Q: Who are the youth in treatment foster care?
A: Youth in foster care are from your neighborhood! They are youth who want to remain attached to their families despite their experiences. They are youth whose families need the help of your family.
Youth in treatment foster care are often teenagers. They come from many types of backgrounds and families. Some have been exposed to abuse, neglect, domestic violence, or substance abuse. Many are insecure, frightened, confused, and often angry about what is happening to them. Based on their specific life experiences, these youth often present challenging behaviors. Most referrals we receive are for youth over the age of 13. We do receive referrals for younger youth but not as frequently and often come in as sibling sets.
Q: Are there ever newborns and babies in treatment foster care?
A: Yes. Sadly, as Maryland is in the grips of an opioid epidemic, the number of babies born dependent on heroin and other opiates continues to climb, as well. It used to be said that these babies were born addicted to drugs, but the correct medical term is Neonatal Abstinence Syndrome (NAS). Infants born dependent on methadone or other opiates may have mild or severe withdrawal symptoms depending on the length of time and amount drugs the mother used. Symptoms may appear in the first 24 hours and up to 72 hours after birth. Regardless of the severity of dependence, the majority of babies will suffer some withdrawal. Babies with NAS typically have a small head circumference and low birth weight. They’re often premature. They are irritable and jittery. Their cry is high-pitched. They may sweat and have a fever. They are prone to tremors and seizures. They have eating problems, vomiting and diarrhea. They don’t sleep well. They may have increased muscle tone (stiff limbs).They develop more slowly and are at higher risk for birth defects. Babies with severe symptoms need a stay-at-home caregiver for as much as six months.
Q: What is the normal length of stay?
A: The amount of time a youth will stay in your home depends on the particular youth and the biological family’s situation. Every effort is made to reunite parents with youth; sometimes a youth may live with you for a few days, several months or even a few years. Many foster parents grow close to their foster youth and it can be difficult when they leave. Foster parents can adopt their foster youth sometimes.
Q: Can a foster youth share a bedroom with my youth?
A: No. They must have a separate bedroom of their own, and the foster youth must have storage for his/her personal belongings. Also, adults cannot move out of their bedroom to sleep on a couch or elsewhere to make room for a foster youth.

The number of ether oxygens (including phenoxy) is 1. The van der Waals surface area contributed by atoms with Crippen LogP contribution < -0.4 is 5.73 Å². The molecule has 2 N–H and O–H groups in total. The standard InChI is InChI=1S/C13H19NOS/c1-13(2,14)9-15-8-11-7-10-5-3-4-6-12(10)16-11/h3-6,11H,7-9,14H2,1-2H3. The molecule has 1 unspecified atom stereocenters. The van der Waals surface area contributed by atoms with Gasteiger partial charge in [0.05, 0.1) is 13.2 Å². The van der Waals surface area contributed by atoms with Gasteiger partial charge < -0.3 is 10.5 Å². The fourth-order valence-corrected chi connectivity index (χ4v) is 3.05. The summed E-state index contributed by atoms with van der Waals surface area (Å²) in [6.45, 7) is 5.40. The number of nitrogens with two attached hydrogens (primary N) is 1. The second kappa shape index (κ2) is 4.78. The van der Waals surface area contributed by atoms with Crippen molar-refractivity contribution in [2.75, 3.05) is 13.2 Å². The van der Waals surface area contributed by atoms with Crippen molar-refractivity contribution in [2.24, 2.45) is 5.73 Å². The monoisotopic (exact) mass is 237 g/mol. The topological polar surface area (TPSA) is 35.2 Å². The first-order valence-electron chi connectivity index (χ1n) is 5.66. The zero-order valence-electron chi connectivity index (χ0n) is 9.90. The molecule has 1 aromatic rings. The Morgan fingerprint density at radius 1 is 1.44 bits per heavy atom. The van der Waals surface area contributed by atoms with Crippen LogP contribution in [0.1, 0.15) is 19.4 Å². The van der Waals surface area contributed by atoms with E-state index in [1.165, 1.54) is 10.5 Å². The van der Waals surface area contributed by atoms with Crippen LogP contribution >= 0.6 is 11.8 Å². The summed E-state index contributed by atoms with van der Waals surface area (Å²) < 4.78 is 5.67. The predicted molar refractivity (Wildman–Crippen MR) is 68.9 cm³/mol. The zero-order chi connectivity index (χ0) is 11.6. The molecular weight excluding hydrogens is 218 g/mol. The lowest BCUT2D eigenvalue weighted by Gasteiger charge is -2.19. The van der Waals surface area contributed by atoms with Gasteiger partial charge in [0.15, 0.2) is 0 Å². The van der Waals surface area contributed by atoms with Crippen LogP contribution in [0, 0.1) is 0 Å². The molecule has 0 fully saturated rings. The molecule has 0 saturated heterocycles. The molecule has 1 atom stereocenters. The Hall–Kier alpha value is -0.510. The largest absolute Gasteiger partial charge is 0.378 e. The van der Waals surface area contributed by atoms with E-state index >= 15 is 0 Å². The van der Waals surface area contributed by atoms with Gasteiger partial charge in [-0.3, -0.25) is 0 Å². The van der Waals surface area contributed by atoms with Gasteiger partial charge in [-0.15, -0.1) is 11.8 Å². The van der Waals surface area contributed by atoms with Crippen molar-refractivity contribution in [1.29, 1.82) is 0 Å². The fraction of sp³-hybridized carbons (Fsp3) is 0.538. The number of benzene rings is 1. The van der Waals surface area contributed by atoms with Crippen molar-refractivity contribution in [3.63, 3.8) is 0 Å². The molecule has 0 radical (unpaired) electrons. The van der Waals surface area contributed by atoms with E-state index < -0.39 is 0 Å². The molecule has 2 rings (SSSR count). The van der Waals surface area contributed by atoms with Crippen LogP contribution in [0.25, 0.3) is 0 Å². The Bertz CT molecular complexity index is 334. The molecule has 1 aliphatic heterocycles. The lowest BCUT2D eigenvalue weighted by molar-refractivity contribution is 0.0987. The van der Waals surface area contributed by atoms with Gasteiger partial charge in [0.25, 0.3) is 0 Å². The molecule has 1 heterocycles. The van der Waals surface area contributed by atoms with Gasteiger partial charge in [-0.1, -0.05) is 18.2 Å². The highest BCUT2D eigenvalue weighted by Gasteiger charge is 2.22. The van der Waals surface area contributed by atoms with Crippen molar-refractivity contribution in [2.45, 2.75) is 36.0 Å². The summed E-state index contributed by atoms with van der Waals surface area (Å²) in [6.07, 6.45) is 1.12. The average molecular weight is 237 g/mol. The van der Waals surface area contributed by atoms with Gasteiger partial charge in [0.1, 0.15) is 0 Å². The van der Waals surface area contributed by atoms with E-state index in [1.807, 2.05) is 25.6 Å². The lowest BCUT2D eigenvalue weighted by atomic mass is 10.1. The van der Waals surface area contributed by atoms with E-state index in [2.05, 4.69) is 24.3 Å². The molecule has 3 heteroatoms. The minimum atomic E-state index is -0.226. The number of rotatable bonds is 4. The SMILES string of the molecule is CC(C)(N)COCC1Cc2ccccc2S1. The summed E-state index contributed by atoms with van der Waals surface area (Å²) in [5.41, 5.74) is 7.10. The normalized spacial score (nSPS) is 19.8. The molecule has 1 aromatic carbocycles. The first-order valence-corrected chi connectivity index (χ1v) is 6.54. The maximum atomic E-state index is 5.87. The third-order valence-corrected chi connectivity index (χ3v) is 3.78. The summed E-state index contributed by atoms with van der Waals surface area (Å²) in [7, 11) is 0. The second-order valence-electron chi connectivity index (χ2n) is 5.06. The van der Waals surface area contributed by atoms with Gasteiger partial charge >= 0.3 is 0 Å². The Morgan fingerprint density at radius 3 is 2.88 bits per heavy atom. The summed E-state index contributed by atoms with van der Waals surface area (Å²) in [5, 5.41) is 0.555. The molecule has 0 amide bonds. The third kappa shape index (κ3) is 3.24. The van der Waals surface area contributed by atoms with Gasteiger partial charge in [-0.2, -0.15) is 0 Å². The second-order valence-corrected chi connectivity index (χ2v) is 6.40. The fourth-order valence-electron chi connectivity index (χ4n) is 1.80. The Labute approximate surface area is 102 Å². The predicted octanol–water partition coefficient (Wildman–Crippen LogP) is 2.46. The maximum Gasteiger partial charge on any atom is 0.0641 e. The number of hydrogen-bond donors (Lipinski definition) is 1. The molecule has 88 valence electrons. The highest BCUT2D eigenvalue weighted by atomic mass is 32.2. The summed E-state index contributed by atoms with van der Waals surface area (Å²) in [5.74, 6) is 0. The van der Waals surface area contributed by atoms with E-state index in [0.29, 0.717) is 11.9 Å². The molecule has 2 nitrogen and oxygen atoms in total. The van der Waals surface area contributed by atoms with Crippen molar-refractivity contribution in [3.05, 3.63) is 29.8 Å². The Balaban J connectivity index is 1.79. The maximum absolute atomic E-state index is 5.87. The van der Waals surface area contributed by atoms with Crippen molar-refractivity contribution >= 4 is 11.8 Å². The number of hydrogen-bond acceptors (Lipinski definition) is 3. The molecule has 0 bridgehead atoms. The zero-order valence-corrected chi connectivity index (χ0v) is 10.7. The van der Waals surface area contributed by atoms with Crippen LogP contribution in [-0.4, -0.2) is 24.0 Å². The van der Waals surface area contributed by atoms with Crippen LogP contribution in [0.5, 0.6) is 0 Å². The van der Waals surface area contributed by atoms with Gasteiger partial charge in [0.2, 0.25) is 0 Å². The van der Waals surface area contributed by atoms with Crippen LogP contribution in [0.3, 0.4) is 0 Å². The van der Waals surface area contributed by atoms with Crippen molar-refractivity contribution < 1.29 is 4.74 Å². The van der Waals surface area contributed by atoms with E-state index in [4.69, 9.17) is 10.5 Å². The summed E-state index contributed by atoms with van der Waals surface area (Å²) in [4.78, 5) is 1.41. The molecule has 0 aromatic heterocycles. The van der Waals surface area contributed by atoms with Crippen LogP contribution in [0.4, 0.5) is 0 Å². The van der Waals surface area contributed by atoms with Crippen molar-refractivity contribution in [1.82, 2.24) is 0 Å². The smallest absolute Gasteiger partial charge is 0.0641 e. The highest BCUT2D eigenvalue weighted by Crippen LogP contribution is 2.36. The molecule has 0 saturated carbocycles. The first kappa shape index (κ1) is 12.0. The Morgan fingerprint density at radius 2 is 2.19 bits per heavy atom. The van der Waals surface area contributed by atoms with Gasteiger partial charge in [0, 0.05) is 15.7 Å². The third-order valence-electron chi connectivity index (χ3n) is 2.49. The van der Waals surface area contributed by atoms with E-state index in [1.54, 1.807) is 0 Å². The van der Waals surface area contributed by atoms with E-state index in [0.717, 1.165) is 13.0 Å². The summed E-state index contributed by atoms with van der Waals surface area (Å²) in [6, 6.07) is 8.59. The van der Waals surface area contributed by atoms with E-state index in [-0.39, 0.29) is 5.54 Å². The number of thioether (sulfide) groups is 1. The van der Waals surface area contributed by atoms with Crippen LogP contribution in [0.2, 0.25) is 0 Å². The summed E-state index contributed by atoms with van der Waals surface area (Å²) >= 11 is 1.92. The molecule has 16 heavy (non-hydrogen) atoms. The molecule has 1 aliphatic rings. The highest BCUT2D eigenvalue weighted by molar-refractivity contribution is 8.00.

Q: Does a foster parent choose a youth to be placed in their home?
A: Yes, a foster parent has the ability to accept or reject a possible placement when the WIN staff contacts them. However we never have: youth waiting to be placed; a waitlist of youth to “choose from”; notice of when we will be getting youth; or events that provide foster parents the option to “view” or “pick” youth.
Q: How long does the process take to become a foster parent?
A: The process is dependent on how quickly you complete your application and all that is required of you. Please note that once you enter the application process, you have 120 days to become fully certified (this includes 2-4 visits for a home study.)
Q: What is the stipend and what does it cover?
A: WIN foster parents earn $49.08 each night. This is a tax free stipend that is paid monthly (30-45 days after the month of service.) Please know that the monthly stipend includes monthly allowance, food and clothing for each youth you foster.
Q: What will make me ineligible to become a foster parent?
A: I CAN'T become a foster parent if…
• I am under 25 years of old
• I have been convicted of a felony or charged with physical assault, battery, or a drug related offense in the last 5 years
• I have someone living in my home that has been convicted of a felony or charged with assault, battery, or a drug related offense in the last 5 years
• I have or a member of my household has a positive drug test
• I operate a day care or assisted living business inside my home
• I or my spouse currently is in arrears with child support payments
• I work or someone in my home works for a local child welfare services department, the Department of Juvenile Justice, Department of Health and Mental Hygiene, Department of Education, Interagency Rates, Governor’s Office of Children, Youth, and Families, and SSA or DHR
• I plan to have my foster child sleep in a bedroom that is on a different floor than my own
• I cannot ensure my foster child’s safe transportation to and from school, appointments, and social engagements
• I am unable to cope with stress and change in a healthy way